HKEx plots to attract Chinese commodity volumes

The Hong Kong exchange is working on plans to attract liquidity from commodity traders in China, leveraging on its acquisition of the London Metal Exchange in 2012.
HKEx plots to attract Chinese commodity volumes

Hong Kong Exchanges & Clearing (HKEx) aims to launch a suite of commodity derivatives contracts on its newly acquired London Metal Exchange (LME), to potentially lure trading from bourses in China.

It forms part of the exchange’s plan to become “the derivatives capital of the world in the Asia time zone”, said HKEx chief executive Charles Li yesterday at the FOW Derivatives World Asia conference in Hong Kong.

His comments stand as the clearest indication yet of how HKEx plans to leverage its acquisition of the LME – which it bought in 2012 for $2.2 billion – to lure trading from commodity exchanges in China.

Li says the exchange plans to list mini-LME contracts on its equity derivatives platform, likely this year. These will be cash-settled initially.

The hope is that it can match some of the contracts traded on the Shanghai, Dalian and Zhengzhou commodity bourses with the settlement price licensed from them – referencing onshore prices – and trading these contracts in Hong Kong.

The aim is to have two versions for most commodity derivative products trading side-by-side – one referencing China, and the other international benchmarks of the LME, says Li.

Over time, HKEx will propose that onshore China commodity traders consider moving some trading activities to Hong Kong, although Li concedes these plans will depend on mainland regulatory approval.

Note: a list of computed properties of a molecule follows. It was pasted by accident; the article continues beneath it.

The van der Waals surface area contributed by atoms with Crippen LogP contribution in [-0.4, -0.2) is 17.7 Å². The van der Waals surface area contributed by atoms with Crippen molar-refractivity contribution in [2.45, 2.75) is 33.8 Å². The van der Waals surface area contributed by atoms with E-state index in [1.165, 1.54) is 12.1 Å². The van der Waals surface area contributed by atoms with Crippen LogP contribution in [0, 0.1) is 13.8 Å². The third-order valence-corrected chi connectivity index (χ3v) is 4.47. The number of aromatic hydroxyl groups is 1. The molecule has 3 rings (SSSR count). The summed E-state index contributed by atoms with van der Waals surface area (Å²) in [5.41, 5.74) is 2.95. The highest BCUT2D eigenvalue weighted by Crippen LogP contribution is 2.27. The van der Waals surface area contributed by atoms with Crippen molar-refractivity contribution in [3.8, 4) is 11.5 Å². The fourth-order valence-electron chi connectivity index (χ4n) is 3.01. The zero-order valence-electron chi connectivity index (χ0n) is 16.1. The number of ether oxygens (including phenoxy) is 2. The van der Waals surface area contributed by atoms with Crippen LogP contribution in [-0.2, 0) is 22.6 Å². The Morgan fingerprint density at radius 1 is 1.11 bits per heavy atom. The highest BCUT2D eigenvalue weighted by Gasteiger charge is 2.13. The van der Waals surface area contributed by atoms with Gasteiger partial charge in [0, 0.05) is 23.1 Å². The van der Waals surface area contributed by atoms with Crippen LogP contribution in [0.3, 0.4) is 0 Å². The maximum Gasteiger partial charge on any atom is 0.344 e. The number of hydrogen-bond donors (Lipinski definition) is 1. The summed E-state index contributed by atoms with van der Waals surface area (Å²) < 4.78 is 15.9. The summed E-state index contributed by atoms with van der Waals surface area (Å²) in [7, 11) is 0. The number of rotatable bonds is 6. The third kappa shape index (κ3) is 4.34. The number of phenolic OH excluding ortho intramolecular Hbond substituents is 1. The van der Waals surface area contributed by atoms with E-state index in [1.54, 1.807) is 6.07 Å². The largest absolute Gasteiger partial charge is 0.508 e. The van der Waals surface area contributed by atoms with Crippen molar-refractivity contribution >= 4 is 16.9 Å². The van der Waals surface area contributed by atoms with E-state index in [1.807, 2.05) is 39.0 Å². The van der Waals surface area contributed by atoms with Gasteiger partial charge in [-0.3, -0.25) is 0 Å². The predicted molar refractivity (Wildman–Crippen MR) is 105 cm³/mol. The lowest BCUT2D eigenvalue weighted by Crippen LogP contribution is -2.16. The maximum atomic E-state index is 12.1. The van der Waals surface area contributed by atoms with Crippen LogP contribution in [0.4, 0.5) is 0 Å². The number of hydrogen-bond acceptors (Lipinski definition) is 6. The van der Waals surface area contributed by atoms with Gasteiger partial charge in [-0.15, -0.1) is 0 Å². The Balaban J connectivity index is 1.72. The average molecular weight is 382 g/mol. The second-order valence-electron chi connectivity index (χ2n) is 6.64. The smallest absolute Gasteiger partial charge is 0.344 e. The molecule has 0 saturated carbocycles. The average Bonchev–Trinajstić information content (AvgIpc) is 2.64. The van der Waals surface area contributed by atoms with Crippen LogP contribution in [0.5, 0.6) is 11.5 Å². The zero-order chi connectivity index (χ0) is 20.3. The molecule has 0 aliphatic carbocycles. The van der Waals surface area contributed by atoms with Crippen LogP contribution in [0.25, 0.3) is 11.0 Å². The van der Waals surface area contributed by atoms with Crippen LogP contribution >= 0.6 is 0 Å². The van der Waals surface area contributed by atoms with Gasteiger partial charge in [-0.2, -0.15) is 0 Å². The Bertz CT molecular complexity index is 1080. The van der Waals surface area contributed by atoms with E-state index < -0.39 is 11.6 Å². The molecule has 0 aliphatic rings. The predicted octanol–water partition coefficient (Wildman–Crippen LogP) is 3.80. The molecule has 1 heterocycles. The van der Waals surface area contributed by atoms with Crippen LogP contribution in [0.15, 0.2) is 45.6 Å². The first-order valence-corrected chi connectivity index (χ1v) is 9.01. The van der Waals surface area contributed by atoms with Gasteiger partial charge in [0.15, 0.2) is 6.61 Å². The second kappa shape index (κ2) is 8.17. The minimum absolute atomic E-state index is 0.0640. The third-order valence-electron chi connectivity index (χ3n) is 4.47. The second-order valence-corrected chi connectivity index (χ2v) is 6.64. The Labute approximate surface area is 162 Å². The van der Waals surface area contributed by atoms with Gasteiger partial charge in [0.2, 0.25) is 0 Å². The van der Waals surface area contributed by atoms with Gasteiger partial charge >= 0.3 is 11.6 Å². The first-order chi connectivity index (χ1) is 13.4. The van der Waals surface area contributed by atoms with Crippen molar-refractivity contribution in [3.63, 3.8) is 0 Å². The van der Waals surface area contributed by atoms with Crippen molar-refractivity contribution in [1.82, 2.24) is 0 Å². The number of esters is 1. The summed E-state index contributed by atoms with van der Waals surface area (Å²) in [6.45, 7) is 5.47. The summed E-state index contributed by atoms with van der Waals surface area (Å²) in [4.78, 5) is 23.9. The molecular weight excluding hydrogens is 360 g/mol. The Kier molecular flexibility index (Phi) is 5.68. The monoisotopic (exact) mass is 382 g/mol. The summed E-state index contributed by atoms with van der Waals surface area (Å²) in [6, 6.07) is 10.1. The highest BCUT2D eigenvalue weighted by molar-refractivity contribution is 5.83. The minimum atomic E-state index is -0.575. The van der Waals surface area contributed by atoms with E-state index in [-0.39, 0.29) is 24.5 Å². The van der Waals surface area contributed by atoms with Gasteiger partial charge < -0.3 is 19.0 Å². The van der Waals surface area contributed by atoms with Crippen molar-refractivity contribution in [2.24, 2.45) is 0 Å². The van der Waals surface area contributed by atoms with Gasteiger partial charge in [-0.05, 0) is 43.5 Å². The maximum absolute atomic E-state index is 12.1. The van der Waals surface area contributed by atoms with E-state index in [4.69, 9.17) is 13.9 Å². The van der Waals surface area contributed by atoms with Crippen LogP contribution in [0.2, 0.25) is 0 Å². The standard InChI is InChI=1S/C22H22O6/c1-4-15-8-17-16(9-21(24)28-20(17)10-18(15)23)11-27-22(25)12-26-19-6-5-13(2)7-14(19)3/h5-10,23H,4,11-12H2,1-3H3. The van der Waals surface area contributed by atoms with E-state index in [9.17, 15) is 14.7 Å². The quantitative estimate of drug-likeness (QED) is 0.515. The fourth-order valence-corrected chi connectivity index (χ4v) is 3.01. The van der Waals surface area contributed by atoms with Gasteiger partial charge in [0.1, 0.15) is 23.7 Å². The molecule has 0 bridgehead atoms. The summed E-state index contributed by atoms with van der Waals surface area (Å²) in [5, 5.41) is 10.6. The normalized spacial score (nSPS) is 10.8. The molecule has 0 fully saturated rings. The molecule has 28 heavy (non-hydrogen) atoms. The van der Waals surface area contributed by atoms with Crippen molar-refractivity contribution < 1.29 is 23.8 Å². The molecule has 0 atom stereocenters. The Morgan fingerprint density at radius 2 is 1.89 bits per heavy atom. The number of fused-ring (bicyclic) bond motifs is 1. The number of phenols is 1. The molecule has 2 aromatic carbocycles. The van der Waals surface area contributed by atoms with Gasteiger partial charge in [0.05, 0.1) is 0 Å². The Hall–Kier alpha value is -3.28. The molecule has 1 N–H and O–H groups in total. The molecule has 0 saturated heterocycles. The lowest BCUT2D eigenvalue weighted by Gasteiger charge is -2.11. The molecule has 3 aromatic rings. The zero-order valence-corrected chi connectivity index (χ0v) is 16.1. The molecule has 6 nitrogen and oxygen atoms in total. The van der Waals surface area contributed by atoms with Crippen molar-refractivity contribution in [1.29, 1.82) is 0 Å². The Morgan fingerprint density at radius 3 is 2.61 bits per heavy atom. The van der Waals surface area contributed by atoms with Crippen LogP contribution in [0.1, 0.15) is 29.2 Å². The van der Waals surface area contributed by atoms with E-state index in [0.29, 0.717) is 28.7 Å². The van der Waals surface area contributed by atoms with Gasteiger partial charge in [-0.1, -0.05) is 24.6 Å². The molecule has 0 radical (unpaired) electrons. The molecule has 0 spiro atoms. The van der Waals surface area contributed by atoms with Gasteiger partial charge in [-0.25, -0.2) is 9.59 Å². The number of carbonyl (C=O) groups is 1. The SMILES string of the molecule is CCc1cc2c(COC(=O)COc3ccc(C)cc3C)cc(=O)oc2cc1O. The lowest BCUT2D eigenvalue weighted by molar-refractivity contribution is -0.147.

By establishing a licensing agreement with Chinese exchanges, the settlement prices would reference the onshore prices. Li says the Hong Kong-traded contracts would be denominated in offshore renminbi.

By licensing the reference price from another exchange to settle derivatives contracts, traders will be able to use a contract listed on one exchange to hedge the exposure of the other contract.   

“Through such a trading channel we want to bring renminbi liquidity into Hong Kong and also back to mainland China,” says Li. “That would bring incremental renminbi flow down to Hong Kong to expand [Hong Kong’s RMB pool beyond deposits]. This would have huge implications for both onshore and offshore renminbi interest rates.”

Cheng Haibo, deputy director in the information and statistics department for futures supervision at the China Securities Regulatory Commission, told AsianInvestor on the sidelines of the conference that the CSRC had been exploring third-party licensing with HKEx for over a year. He said there has been no resolution on such collaboration.

Commodity contracts trading on Chinese exchanges have seen fast growth in recent years. The Shanghai Futures Exchange had the top three metals futures and options contracts by volume globally last year with its steel rebar, silver and copper futures, according to the Futures Industry Association annual survey. LME’s high-grade primary aluminium futures contract was the fourth most traded.

In terms of agricultural futures and options, the top three contracts by volume last year were soybean meal futures on the Dalian Commodity Exchange (DCE), rapeseed meal futures on Zhengzhou Commodity Exchange and soybean oil futures on DCE. Chinese bourses had six of the top 10 biggest contracts.

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